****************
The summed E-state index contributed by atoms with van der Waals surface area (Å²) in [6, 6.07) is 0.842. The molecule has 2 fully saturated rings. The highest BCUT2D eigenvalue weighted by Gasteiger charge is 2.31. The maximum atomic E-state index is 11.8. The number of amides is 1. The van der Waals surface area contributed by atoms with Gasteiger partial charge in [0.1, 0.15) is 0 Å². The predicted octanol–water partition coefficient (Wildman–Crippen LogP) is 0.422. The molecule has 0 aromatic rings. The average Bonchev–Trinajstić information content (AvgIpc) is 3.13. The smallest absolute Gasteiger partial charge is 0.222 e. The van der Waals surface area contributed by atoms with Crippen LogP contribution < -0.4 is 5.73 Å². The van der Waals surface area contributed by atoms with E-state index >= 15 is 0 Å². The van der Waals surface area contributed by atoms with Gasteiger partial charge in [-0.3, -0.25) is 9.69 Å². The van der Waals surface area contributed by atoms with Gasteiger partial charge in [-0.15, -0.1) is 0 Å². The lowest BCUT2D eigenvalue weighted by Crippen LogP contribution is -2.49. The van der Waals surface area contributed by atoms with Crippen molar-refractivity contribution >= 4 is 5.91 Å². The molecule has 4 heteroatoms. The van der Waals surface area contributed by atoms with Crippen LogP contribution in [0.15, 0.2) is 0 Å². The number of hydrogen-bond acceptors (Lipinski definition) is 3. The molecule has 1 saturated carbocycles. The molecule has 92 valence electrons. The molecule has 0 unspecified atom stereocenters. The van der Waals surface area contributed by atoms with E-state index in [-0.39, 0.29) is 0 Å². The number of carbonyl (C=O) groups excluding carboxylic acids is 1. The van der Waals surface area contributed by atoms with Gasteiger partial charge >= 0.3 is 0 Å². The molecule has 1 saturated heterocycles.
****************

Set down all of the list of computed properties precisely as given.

The summed E-state index contributed by atoms with van der Waals surface area (Å²) in [6, 6.07) is 0.842. The molecule has 2 fully saturated rings. The highest BCUT2D eigenvalue weighted by Gasteiger charge is 2.31. The maximum atomic E-state index is 11.8. The number of amides is 1. The van der Waals surface area contributed by atoms with Gasteiger partial charge in [0.1, 0.15) is 0 Å². The predicted octanol–water partition coefficient (Wildman–Crippen LogP) is 0.422. The molecule has 0 aromatic rings. The average Bonchev–Trinajstić information content (AvgIpc) is 3.13. The smallest absolute Gasteiger partial charge is 0.222 e. The van der Waals surface area contributed by atoms with Crippen LogP contribution < -0.4 is 5.73 Å². The van der Waals surface area contributed by atoms with E-state index >= 15 is 0 Å². The van der Waals surface area contributed by atoms with Gasteiger partial charge in [-0.3, -0.25) is 9.69 Å². The van der Waals surface area contributed by atoms with Gasteiger partial charge in [-0.15, -0.1) is 0 Å². The lowest BCUT2D eigenvalue weighted by Crippen LogP contribution is -2.49. The van der Waals surface area contributed by atoms with Crippen molar-refractivity contribution >= 4 is 5.91 Å². The molecule has 4 heteroatoms. The van der Waals surface area contributed by atoms with Crippen LogP contribution in [0.15, 0.2) is 0 Å². The number of hydrogen-bond acceptors (Lipinski definition) is 3. The molecule has 1 saturated carbocycles. The molecule has 92 valence electrons. The molecule has 0 unspecified atom stereocenters. The van der Waals surface area contributed by atoms with E-state index in [-0.39, 0.29) is 0 Å². The number of carbonyl (C=O) groups excluding carboxylic acids is 1. The van der Waals surface area contributed by atoms with Gasteiger partial charge >= 0.3 is 0 Å². The molecule has 1 saturated heterocycles.